My review of peer-to-peer platform Loanpad

Last updated: 23 July 2021

There seem to be new peer-to-peer platforms appearing all the time, but very few of them catch my attention. Loanpad grabbed me right away – because it's offering something genuinely new and much-needed.

So how is Loanpad working out for me, and should you get involved too? My Loanpad review will tell you everything you need to know…

Remember: peer-to-peer lending involves risk. I've not hammered home the risk point in this article because it's covered in my main peer-to-peer lending article. Make sure you read that before investing if you're not familiar with how peer-to-peer lending works and what the risks are.

What makes Loanpad different?

Loanpad is unique among peer-to-peer lenders in offering such low loan-to-value loans.

Looking at their current loan book, the average loan-to-value is under 32% – with no loan being higher than 47%, and some as low as 6%!

This is a big deal, because it means the property that the loan is secured against would need to fall in value dramatically before Loanpad investors lost any money. In the case of a loan with an average loan-to-value of 32%, it would have to lose two thirds of its value before investors had something to worry about.

Loanpad achieves this by partnering with a well-established property lender who originates the loan, then sells the least risky slice of it to Loanpad.

Loanpad protection

So rather than just having the borrower's equity as a cushion, Loanpad also has their lending partner's share. This drastically reduces the risk for Loanpad's investors.

Who does Loanpad lend to?

Loanpad makes short-term loans (3 to 18 months) for the purpose of property development, bridging or business funding.

Glancing at some of the details of loans live on the platform, they seem to be for pretty standard purposes like funding refurbishment and tiding borrowers over while already-refurbished properties are marketed for sale.

The average loan size is £151,000, and the average value of the security taken is £636,000. These are small numbers in the realms of property development, which I like: they're not funding big, complex, lengthy projects where there's far more that can go wrong.

What are the investment options?

There are two different account types you can choose between:

Loanpad account options

Both accounts expose you to exactly the same loans: the only difference is the interest rate and the amount of notice needed to get your money out.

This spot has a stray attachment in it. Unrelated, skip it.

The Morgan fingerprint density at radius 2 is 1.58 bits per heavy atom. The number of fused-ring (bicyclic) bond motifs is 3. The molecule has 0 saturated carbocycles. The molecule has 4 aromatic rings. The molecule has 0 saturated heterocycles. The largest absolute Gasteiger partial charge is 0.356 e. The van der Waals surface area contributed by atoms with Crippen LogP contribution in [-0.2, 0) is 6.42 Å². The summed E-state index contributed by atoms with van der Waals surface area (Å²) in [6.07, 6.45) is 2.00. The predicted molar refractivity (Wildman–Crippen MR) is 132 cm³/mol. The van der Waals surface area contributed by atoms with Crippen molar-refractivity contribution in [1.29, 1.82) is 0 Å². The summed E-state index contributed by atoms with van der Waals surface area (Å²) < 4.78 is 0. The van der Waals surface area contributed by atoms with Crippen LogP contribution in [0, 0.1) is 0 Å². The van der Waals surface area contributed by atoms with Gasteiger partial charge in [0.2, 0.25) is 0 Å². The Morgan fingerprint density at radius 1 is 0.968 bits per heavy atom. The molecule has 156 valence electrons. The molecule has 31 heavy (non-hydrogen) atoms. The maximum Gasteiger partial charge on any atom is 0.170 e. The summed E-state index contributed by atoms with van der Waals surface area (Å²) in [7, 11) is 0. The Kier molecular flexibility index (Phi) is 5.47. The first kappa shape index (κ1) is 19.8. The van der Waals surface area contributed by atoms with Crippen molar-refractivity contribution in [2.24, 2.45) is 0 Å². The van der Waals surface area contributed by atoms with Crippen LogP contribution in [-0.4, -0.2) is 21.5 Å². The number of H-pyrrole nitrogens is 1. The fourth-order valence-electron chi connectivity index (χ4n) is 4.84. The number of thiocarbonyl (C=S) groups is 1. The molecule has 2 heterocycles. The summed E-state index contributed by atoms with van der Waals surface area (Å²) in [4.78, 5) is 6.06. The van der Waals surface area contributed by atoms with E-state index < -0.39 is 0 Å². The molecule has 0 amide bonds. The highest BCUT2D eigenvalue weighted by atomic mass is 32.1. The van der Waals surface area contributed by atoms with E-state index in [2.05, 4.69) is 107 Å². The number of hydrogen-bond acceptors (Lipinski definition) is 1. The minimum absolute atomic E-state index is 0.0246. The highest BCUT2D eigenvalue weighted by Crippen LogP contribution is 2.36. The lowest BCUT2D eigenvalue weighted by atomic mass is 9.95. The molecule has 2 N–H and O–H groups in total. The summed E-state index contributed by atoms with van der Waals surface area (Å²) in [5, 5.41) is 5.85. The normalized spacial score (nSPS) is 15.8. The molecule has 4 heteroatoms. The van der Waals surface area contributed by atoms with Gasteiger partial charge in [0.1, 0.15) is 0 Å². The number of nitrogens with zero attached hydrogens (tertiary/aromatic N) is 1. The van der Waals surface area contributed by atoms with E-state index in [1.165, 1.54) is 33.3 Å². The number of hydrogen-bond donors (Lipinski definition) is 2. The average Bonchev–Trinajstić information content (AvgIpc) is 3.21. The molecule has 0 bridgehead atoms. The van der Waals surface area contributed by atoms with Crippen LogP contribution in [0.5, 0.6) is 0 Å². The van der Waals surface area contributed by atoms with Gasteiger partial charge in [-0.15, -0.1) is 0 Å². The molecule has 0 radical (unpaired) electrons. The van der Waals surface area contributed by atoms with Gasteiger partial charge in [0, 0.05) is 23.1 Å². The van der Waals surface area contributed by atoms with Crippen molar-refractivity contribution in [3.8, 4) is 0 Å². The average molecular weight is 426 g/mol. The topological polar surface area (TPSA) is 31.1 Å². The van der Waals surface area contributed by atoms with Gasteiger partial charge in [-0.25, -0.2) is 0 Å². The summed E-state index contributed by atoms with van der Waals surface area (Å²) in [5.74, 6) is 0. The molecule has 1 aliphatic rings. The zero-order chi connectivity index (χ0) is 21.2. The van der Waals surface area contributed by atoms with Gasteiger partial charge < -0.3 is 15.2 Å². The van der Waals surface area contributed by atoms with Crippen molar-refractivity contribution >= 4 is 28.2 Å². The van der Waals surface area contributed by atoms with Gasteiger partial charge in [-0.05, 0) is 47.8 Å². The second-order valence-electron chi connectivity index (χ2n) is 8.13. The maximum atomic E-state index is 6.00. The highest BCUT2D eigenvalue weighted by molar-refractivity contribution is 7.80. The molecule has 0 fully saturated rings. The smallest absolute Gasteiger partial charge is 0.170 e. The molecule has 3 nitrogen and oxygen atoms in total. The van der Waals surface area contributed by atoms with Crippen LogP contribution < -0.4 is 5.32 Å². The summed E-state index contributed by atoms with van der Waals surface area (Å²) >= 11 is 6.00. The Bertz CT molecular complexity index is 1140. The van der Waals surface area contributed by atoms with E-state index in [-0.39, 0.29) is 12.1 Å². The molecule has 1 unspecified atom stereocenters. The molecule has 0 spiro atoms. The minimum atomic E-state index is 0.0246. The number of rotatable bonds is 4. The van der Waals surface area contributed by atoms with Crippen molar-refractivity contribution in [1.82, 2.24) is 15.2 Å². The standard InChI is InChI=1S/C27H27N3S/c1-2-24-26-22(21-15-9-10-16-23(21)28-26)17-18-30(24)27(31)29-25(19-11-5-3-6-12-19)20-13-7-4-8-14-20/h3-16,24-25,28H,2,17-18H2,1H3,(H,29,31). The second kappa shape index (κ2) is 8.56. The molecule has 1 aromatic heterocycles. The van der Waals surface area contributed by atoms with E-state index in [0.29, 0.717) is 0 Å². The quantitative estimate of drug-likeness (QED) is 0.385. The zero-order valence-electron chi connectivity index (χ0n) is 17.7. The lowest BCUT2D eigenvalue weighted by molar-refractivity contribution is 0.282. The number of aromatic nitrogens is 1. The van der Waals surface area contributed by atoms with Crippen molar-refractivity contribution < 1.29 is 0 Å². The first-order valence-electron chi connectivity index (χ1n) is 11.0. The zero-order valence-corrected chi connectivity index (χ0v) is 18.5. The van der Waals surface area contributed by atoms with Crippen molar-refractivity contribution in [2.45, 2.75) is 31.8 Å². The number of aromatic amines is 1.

You can split the money you put into Loanpad between these two accounts in any proportion you want. You can also invest in both accounts through a peer-to-peer ISA.

Whichever option you choose, you get interest applied to your account daily rather than monthly. I don't really see what the point of this is, but why not eh?

It's important to be aware that you can only take your money out if there's someone else willing to take your place. If investors lose faith in Loanpad or in the peer-to-peer sector in general, you might not be able to access your money even in the “Classic” account. It isn't likely, but in the worst case you might be unable to access your money until the underlying loans repay.

Do you get to choose which loans to invest in?

No: when you invest with Loanpad, your money gets split equally between every active loan on the platform for maximum diversification. You can't choose particular loans to invest in.

Being a lazy sort, I like this: I'd far rather not bother picking loans, and believe that spreading bets will always be a safer strategy than relying on my own genius.

This is all rebalanced cleverly on a daily basis. So if there were 20 loans on the platform, you'd have 5% of your total funds in each. If a 21st loan comes on yesterday, everything will be jigged around so you get exposure to the new loan and now have an equal 4.76% in each.

As the platform grows, your diversification will keep increasing – which is great.

What protection is in place?

There's all the normal stuff you'd expect from any platform (like security over property, and personal guarantees where appropriate), but also an “interest cover fund”.

This is a separate pot of money that Loanpad maintains for making interest payments if the borrower doesn't. If an interest payment is late, in theory the fund will make sure investors get paid on time while they chase the borrower for payment behind the scenes.

Loanpad interest cover fund

In practice this isn't guaranteed, but at the time of writing a bit of back-of-napkin maths suggests that the fund is big enough to cover two interest payments from every loan that's currently outstanding. Given that you're only likely to have a very small number in arrears at any one time, that seems like a reasonable margin of safety.

What information do you see about each loan?

For every individual loan, you get to see a simple one-page summary covering: